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07.07.2004 Business & Finance

Ghanair's sinking image - Transport ministry accused

By Chronicle
Ghanair's sinking image  - Transport ministry accused

The Ministry of Roads and Transport has been accused of doing little to resuscitate Ghana Airways from its numerous predicaments.

Speaking to The Chronicle at the weekend, Mr. Joe Barnes, a former employee of the company, said the ministry was partly to blame for the continued nose-diving of the airline since the NPP came into power.

However, Mr. Ken Anku, the Public Relations Officer of the ministry, debunked the accusations as baseless.

“Most of us at the ministry rather hold the view that the minister devotes too much time attending to Ghanair issues at the expense of other departments under the ministry,” he said.

“It is, therefore, very sad for somebody to accuse the minister, at this stage, of doing little to salvage the airline, despite all the efforts he is putting in to bring the airline back to its feet,” Anku told the paper on telephone in reaction to Barnes' attack.

He noted that it had always been the concern of the minister to do everything humanly possible to bring the glory of the airline back and had, therefore, assigned one of the deputy ministers at the ministry to be fully responsible for issues relating to the airline.

“It is only those, who do not want to appreciate the efforts and the sacrifices the minister is making towards the resuscitation of the airline, that accuse him of doing little to bring Ghanair back on its feet,” Mr. Anku told the paper.

He also described as untrue and baseless, a suggestion by Barnes that Dr. Richard Anane, the minister, had a personal interest in the nationwide deal and because it fell through, he was no more concerned about the progress of the airline.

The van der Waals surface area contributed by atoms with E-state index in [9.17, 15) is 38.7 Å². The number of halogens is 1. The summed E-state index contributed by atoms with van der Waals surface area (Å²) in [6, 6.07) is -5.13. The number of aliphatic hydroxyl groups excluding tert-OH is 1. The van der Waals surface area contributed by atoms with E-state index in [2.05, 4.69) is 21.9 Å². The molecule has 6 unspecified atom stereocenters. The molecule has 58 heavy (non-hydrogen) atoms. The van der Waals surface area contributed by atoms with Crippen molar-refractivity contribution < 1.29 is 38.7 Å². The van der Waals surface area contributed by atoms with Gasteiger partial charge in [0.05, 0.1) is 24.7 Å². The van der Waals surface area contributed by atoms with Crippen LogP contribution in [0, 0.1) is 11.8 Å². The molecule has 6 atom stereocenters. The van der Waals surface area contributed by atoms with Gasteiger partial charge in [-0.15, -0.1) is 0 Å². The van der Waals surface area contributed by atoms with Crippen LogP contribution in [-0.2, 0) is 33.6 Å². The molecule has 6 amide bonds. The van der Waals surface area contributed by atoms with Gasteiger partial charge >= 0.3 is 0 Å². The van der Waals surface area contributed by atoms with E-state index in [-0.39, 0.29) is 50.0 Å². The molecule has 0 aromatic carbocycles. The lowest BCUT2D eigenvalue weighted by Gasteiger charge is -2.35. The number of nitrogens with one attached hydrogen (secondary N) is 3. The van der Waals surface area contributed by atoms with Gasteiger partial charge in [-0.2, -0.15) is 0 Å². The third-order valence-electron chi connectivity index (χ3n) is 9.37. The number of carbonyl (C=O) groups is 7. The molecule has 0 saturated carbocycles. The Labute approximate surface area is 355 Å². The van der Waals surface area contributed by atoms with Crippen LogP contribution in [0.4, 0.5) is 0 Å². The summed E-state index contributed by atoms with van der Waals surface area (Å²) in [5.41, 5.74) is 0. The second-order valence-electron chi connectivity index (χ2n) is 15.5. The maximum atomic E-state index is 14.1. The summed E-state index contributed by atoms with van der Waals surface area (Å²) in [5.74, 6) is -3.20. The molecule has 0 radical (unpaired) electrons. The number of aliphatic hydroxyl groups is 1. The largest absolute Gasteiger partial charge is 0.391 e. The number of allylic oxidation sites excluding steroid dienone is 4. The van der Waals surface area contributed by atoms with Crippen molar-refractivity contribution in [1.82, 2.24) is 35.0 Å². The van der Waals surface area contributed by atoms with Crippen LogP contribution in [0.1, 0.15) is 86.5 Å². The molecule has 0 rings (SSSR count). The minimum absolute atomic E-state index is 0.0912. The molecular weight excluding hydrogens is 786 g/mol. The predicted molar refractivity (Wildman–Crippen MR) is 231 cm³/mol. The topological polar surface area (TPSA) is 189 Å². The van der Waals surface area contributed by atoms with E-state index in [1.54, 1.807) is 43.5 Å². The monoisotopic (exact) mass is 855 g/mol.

Barnes told The Chronicle: “Ministers were appointed to steer the affairs of their sectors and correct all the imbalances that were going on in various departments under the previous regime. If till date, things are still going from bad to worse in some departments like what is happening at the Ghana Airways, then we must question whoever was assigned by the President to steer affairs in that department, what he /she is doing to salvage the situation.

“After over three years in office, if the sector minister cannot help find solution to the numerous problems confronting Ghanair, I think he must be removed or made to tell Ghanaians what he has so far done to save the airline,” Barnes said.

According to the retired staff, it was sad that the resources of this nation should be used to conduct forensic investigations into the rot in the airline, only for the report to be left to collect dust and to create an impression that some people in the airline were untouchable.

“The sector minister needs to tell this nation what has happened to the forensic report and why no action is being taken on it,” he said and added, “This will dismiss the notion that politicians wear the same coats.”

He said his investigations indicated that because of the resistance of the staff of the airline against imposition of the nationwide deal on the company, the minister seemed to have left the airline to its fate.

Supporting his argument, Barnes said at a certain stage, the government said the Italian government was willing to absolve Ghanair's debt into HIPC but nothing had since been heard.

He said the chartered aircraft that were being used by the airline were not helping its cause and suggested the need for the ministry to do everything possible to pay for the release of Ghanair's own aircraft that were sitting in Rome and continued to attract fees.

“For instance, my information is that the two DC9s, which were leased from Uganda African One, are giving Ghanair problems just like the DC10s.”

According to him, the DC9 aircraft had to be parked for days for repairs after doing the west coast trip.

He said the lease agreement on the DC10 was also not the best, adding that, due to the constant problems that the aircraft was posing, a First Officer Pilot to report MEL issues to Field Aviation Authorities in London, led to the impounding of one of the DC10s in London for days last month.

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